Ajwain Ka Paratha

This is my Father’s favorite Paratha. He is my role model and I have tried to emulate him since I was young. Thus, this is also one of my favorite Parathas, second only to the white radish Paratha.

It is really easy to make as it requires no prep other than making the dough – pure wheat Atta. Click on the link to see the recipe for the dough.

Hands-on time: 15 minutes

Cook time: 4 minutes

Ajwain Paratha filling

  • *3/4 teaspoon Ajwain (Carom seeds)
  • 3/4 teaspoon salt

MAKING THE PARATHA

1. Set up the area for rolling out the dough by placing the workspace near the Tava, or skillet or griddle. Put 1 cup of dry flour in a container for dusting.

2. Tear off a 2-inch ball of dough and roll it into the dry flour.

3. Flatten it out into a 4-inch diameter disk with either your fingers or a rolling pin.

4. Spread a 1/2 teaspoon of ghee or vegetable oil over the disc of dough, leaving a 1/2-inch border. Alternately, you can dot the dough with butter after you have spread the dry ingredients.

5. Spread the filling ingredients evenly over the disc of dough leaving a 1/2-inch border.

6. Fold the top half over to the center of the disc. Repeat with the bottom half of the disc.

7. Fold the left side of the disc to the middle and repeat with the right side. You should have a square-shaped filled dough.

8. Place the stuffed dough seam-side down. Roll it out to double its size. Flip it 90 degrees and roll it out again all the while maintaining the square shape. Keep flipping and rolling until you have a 7-inch square about 1/4 -inch thick.

COOKING THE PARATHA

1. Heat up the Tava, or large cast-iron skillet, or griddle, or large non-stick skillet over medium-high heat.

2. Pick up the square of dough and place it on the hot pan.

3. Let the paratha cook for about 1 1/2-2 minutes on one side and flip it. You can tell if it is ready to turn over by observing the edges of the dough. The paratha will appear drier at the top and the dusting of flour will not be present at the very edge as it cooks.

4. Let it cook for 2 minutes on the other side or until it is lightly dotted with brown spots. You don’t want to burn it. You may need to reduce the heat if you see scorching.

5. It is up to you, you can add a light coating of Ghee or oil to this side or leave it dry as I do.

6. Flip it back to the first side and continue to cook for another minute.

7. Again, it is up to you, you can add a light coating of Ghee or oil to this side or leave it dry as I do. However, if you do add the ghee, flip it again and cook it for a few seconds before removing it onto a plate for serving.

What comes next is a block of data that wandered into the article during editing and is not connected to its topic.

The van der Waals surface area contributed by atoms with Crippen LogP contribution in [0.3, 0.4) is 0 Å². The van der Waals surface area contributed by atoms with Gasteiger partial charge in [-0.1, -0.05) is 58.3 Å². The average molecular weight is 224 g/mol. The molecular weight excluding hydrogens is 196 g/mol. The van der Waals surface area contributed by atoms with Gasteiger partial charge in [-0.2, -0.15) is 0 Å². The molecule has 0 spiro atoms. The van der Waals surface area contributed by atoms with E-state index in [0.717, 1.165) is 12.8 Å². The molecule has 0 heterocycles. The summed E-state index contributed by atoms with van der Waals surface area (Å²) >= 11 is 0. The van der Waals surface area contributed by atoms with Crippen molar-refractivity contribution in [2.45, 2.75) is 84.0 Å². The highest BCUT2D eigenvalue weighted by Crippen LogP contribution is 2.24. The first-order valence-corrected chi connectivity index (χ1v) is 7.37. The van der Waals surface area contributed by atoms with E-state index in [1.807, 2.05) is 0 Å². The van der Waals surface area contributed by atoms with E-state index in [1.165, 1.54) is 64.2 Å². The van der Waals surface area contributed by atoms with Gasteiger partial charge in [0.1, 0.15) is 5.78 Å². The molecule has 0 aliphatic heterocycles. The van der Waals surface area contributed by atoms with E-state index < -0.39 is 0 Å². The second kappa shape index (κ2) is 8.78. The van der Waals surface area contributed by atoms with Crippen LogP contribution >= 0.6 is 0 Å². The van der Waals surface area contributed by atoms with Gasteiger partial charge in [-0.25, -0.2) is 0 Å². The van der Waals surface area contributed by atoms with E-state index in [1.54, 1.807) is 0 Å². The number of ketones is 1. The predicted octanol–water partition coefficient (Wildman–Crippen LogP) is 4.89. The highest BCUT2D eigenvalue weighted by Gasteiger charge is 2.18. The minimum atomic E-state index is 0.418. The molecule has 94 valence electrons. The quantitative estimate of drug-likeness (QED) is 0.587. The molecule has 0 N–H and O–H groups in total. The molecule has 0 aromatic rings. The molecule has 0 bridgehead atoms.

8. Eat it piping hot with a pat of butter and/or a cup of plain yogurt for dipping and/or a side of pickle.

Note:*These ingredients may be purchased at your local Indian grocer. For this reason, I have given you the name of the spice both in English and Hindi as that is the name (written phonetically in the English alphabet) you will find it under when you go shopping.

Spices impart specific flavors and aromas that enhance the overall flavor of the dish when used correctly. Moreover, they have a lot of health benefits. The list below specifies:

  • The name of the spice;
  • The flavor(s) it imparts;
  • How and when it may be used; and, finally,
  • It’s health benefits.

Ajwain (carom seeds) – Astringent, sharp. Add last to season cooking oil as it is very strong and may turn bitter. It is used in making Kari (a stew made from gram flour) and added to lentil batters as it helps combat gas and bloating. Generally used in doughs or made into decoctions with a little salt for gas pain. Chew 1/2 a teaspoon of the seeds with 1/8 teaspoon of salt to get instant relief from acidity and/or gas pain. Good for indigestion and reducing gas. A decoction of the seeds is ingested with the addition of a little salt as a digestive aid. It is an anti-inflammatory. Carom is also an anti-oxidant and has anti-bacterial and anti-fungal properties. It is also high in iron.

Written by Anju Kapur of Anju’s Table. All content and images on this site are copyright protected. Please do not use any of my images without my permission. Should you wish to share this recipe on your site, please add a link to this post as the source.

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